Global headlines often mention Southeast Asia in relation to news reports on the fastest growing economies and the rising military tensions between the United States and China in the Asia-Pacific. They describe the potential of the region in terms of trade and commerce on the one hand, and its geopolitical value if military superpowers should collide in the future on the other. What they always fail to include in the discussion is the ongoing local wars in many places in the region, and the roots of these conflicts which include, among other issues, the negative legacy of centuries of colonialism and neo-colonialism. In short, they speak of Southeast Asia as a place with no past, where only the present and future matter. 

The duty of Southeast Asians is to remember the region’s painful past and, when needed, exorcise the ghosts of history that continue to haunt the present.

July 17, 2012 at 15:25

I believe if i'm not worng… The Viet Cong was not defeated by the American… They won and concured Saigon. Based on the Case Church Amendment in 1973 passed by the US Congress, the American withdrew from war. Hence i believe its incorrect to use that the Viet Cong were defeated by the American

March 13, 2012 at 18:26

Every part of the world that has humans has a history of war going back thousands of years (or at least over a thousand years). South America, North America, Australia, Africa and the Middle East, Europe and the Balkans, South/Central/North/East Asia, the Pacific have all had organized violence by humans aimed at other humans. The only place that probably hasn’t is Antarctica and that’s because no-one was there to fight over it.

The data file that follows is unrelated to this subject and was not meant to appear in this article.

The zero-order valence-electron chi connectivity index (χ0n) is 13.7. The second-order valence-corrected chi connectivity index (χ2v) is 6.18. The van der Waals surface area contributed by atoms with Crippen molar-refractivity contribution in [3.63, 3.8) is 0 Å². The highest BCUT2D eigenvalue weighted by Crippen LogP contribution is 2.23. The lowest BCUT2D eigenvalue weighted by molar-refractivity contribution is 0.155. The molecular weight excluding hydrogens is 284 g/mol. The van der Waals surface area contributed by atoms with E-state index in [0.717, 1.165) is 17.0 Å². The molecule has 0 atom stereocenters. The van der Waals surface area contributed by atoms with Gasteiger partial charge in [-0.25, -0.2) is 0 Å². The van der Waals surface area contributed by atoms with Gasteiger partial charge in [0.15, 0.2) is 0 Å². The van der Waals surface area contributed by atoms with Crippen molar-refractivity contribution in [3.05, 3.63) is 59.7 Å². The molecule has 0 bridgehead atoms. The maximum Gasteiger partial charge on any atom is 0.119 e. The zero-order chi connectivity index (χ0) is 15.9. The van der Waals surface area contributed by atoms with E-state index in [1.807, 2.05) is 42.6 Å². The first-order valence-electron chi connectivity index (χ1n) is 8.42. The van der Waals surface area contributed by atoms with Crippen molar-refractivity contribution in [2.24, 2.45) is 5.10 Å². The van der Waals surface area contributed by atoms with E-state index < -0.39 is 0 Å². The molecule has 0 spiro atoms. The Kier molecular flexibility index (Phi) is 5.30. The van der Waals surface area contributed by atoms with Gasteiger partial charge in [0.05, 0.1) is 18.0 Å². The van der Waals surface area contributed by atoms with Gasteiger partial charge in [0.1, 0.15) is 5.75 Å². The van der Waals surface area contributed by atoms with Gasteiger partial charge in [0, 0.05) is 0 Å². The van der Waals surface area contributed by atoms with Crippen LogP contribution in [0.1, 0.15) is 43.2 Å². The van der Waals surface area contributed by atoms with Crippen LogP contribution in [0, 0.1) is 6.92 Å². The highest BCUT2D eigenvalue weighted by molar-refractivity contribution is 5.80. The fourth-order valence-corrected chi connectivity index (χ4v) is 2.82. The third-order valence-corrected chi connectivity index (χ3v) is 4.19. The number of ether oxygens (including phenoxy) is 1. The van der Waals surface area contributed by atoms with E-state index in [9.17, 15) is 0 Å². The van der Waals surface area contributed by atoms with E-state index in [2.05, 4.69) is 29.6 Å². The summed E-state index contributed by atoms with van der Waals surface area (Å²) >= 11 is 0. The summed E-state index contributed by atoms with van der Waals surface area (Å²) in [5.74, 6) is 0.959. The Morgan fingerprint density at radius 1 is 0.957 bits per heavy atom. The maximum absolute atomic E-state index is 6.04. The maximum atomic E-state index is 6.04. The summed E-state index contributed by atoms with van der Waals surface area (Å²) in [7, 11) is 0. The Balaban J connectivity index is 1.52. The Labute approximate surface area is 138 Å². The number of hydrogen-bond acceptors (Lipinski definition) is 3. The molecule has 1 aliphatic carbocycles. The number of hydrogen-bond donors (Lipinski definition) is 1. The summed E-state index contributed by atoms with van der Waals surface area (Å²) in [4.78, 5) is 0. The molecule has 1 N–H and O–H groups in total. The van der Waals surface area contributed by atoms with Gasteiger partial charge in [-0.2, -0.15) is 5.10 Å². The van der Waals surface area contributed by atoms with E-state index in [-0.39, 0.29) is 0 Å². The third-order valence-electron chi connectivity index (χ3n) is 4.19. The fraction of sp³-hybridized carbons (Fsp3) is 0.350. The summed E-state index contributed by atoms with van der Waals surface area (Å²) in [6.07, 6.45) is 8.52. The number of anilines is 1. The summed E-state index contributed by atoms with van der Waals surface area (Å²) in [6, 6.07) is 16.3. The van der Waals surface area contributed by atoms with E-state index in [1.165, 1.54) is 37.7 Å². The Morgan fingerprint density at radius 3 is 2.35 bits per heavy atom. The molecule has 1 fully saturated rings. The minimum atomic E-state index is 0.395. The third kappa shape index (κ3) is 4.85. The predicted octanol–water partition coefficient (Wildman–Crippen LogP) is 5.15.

March 13, 2012 at 18:24

I wouldn’t quite call it anti-American, but I do have to note there isn’t much mention of quite a few conflicts. How about these:

1. Indonesia’s ‘konfrontasi’ policy with Malaysia. It might not be known in the West but it had a major impact on Malaysia and Singapore*.

2. The Third Indochina War (which is an imprecise term) and all of the post-American involvement fighting in Cambodia and the Vietnamese-Chinese border.

3. The border fighting between China and the Soviets and China and India.

4. The nature of the Japanese wars in continental Asia before 1941.

5. The post-Imperial Japan violence that consumed Thailand.

6. The ethnic/class insurgency in Malaysia that created the current government.

If the article mentions several conflicts that are as well known in the West but then goes right back to the ones that every Westerner already knows it undermines its argument.
*Incidentally the BBC has a good article on Indonesia and the assassination of a U.K. official that was blamed on the ‘White Rajahs’.

Charles Dechamps
March 13, 2012 at 06:01

Tell me what region of the world that did not have war culture going back thousands of years ( specifically ancient Europe )? When was the last time America did not get involved with a ( declared or undeclared )war somewhere and what do you mean by ” import it industrial strength “?

john yorio
March 13, 2012 at 05:48

Chinese intervention in Vietnam was limited to military/food supplies at the most: can not be compared to the large scale bombing/bio-warfares by the US. The Vietnamese intervention in Cambodia saved millions of Cambodian lives while the Western world sat idle. Why does it always have to be anti-US when facts are mentioned and still exists on the ground. Just go and look!

Lauren Garza
March 12, 2012 at 13:21

Southeast Asia has had a war culture going back thousands of years. All America has done is import it industrial strength.

March 12, 2012 at 12:17

What about the Chinese intervention in Vietnam? Why is the Vietnamese intervention in Cambodia not here? Clearly this is nothing more than anti-US propaganda based on selective inclusion of history.